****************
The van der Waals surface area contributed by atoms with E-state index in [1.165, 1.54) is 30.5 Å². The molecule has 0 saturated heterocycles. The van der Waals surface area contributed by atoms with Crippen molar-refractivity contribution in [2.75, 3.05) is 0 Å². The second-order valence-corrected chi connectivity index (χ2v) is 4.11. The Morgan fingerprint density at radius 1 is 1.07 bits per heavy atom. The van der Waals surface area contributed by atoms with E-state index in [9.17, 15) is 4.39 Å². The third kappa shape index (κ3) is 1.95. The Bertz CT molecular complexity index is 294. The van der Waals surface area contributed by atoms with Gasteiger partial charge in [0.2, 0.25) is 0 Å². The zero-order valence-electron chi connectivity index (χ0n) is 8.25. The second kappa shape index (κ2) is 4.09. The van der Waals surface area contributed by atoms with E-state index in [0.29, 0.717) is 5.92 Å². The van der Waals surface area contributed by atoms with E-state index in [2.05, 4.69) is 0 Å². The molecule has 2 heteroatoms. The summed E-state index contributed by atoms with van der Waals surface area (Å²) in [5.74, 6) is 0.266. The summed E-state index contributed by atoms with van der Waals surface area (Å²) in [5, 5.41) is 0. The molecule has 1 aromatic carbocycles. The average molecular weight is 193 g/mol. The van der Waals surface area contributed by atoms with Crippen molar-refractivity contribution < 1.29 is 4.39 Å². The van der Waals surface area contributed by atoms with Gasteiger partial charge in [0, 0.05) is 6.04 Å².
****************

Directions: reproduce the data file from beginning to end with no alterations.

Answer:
The van der Waals surface area contributed by atoms with E-state index in [1.165, 1.54) is 30.5 Å². The molecule has 0 saturated heterocycles. The van der Waals surface area contributed by atoms with Crippen molar-refractivity contribution in [2.75, 3.05) is 0 Å². The second-order valence-corrected chi connectivity index (χ2v) is 4.11. The Morgan fingerprint density at radius 1 is 1.07 bits per heavy atom. The van der Waals surface area contributed by atoms with E-state index in [9.17, 15) is 4.39 Å². The third kappa shape index (κ3) is 1.95. The Bertz CT molecular complexity index is 294. The van der Waals surface area contributed by atoms with Gasteiger partial charge in [0.2, 0.25) is 0 Å². The zero-order valence-electron chi connectivity index (χ0n) is 8.25. The second kappa shape index (κ2) is 4.09. The van der Waals surface area contributed by atoms with E-state index in [0.29, 0.717) is 5.92 Å². The van der Waals surface area contributed by atoms with E-state index in [2.05, 4.69) is 0 Å². The molecule has 2 heteroatoms. The summed E-state index contributed by atoms with van der Waals surface area (Å²) in [5.74, 6) is 0.266. The summed E-state index contributed by atoms with van der Waals surface area (Å²) in [5, 5.41) is 0. The molecule has 1 aromatic carbocycles. The average molecular weight is 193 g/mol. The van der Waals surface area contributed by atoms with Crippen molar-refractivity contribution < 1.29 is 4.39 Å². The van der Waals surface area contributed by atoms with Gasteiger partial charge in [0, 0.05) is 6.04 Å².